Car Advice

How to reverse a trailer

Some people make reversing a trailer look easy. Is it? Here’s everything you need to know about reversing a trailer.

IT CAN BE HARD ENOUGH to reverse a car, let alone one with a trailer on the back. There’s no substitute for a proper training course, but you can teach yourself with these tips. 

All you’ll need to start is a couple of hours, a towcar and a trailer, one at least as wide as the towcar. Surprisingly, larger trailers are easier to reverse than normal ones.  So once you have your car and trailer find a deserted stretch of road, maybe an industrial estate on a weekend, and then: 

  1. Tow your trailer in and drive it dead straight for about 50 metres, so it’s directly behind the car.
  2. Stop. Look at your wingmirrors. Note how much trailer appears in each wingmirror. This is your reference vision – what the trailer looks like when it’s straight behind the car.
  3. Place the car into reverse. Keeping the steering wheel dead straight, very slowly reverse.
  4. Because the trailer is unstable it won’t track directly behind the towcar. You’ll know this because you’ll start to see more trailer appear in one of the wingmirrors, and less in the other.
  5. When that happens, turn the steering wheel 90 degrees away from the wingmirror with more trailer in it. So, if there’s more trailer in the left wingmirror then turn the steering wheel anti-clockwise. 
  6. Continue reversing, slowly, with that 90 degree steering wheel turn.
  7. When the trailer reference vision changes and is almost back where it should be, centre the steering wheel.

You’re now backing a trailer, which is mostly about making these small corrections.  To turn a trailer, you make an exaggerated correction the opposite way, then establish a new reference vision for the turning trailer. For example:

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  1. You’re going straight back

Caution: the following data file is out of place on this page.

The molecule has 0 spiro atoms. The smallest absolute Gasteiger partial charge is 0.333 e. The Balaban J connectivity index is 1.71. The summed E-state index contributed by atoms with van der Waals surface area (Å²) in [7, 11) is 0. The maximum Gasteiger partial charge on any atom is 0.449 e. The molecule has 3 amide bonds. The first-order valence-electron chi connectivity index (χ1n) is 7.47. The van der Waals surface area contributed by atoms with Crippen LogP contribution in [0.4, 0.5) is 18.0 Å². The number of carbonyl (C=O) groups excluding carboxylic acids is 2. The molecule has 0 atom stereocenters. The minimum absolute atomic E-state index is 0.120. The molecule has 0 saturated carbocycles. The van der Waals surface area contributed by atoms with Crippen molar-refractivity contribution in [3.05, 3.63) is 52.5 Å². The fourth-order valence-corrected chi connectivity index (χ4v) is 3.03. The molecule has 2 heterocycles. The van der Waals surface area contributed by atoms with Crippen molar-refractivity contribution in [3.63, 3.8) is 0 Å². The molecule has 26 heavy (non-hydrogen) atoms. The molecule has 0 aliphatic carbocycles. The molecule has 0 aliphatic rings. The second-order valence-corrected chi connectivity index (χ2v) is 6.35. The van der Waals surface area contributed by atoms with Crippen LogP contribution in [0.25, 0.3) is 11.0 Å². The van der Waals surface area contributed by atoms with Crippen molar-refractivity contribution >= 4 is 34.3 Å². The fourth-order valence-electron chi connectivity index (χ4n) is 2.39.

2. To turn the trailer left, turn the car’s steering wheel 90 degrees right (clockwise) and hold it.
  3. The trailer will swing left. There will be a lot of trailer visible in the left mirror, and none in the right mirror. This is your new reference vision.
  4. Now you ‘follow it around’ – applying steering corrections to keep the new reference vision. This will require turning the steering wheel some degrees left.

That’s the basics, and what you now need to do is lots and lots of practice!

Trailer manoeuvring tips:

  • Plan ahead. Without a trailer, you can forge ahead into more or less any small space without a plan. With a trailer, you can easily get yourself into a situation where you can’t go either forwards or backwards. Trailer manoeuvring requires a lot more planning, and takes up a lot of space.
  • Wait for the correction. In the example above, a key step was to input the correction and wait for it to take effect. It’s not instant.  
  • If things get out of line, pull a long way forwards to straighten everything and try again.
  • It’s easy to hit things with a trailer. Don’t be afraid to get out and look.


Robert Pepper

Robert Pepper

Robert Pepper is a motoring journalist, offroad driver trainer and photographer interested in anything with wings, sails or wheels. He is the author of four books on offroading, and owns a modified Ford Ranger PX which he uses for offroad touring. His other car is a Toyota 86 which exists purely to drive in circles on racetracks, and that's when he isn't racing his Nissan Pulsar. Visit his website: www.l2sfbc.com or follow him on Facebook https://www.facebook.com/RobertPepperJourno/ or buy his new ebook!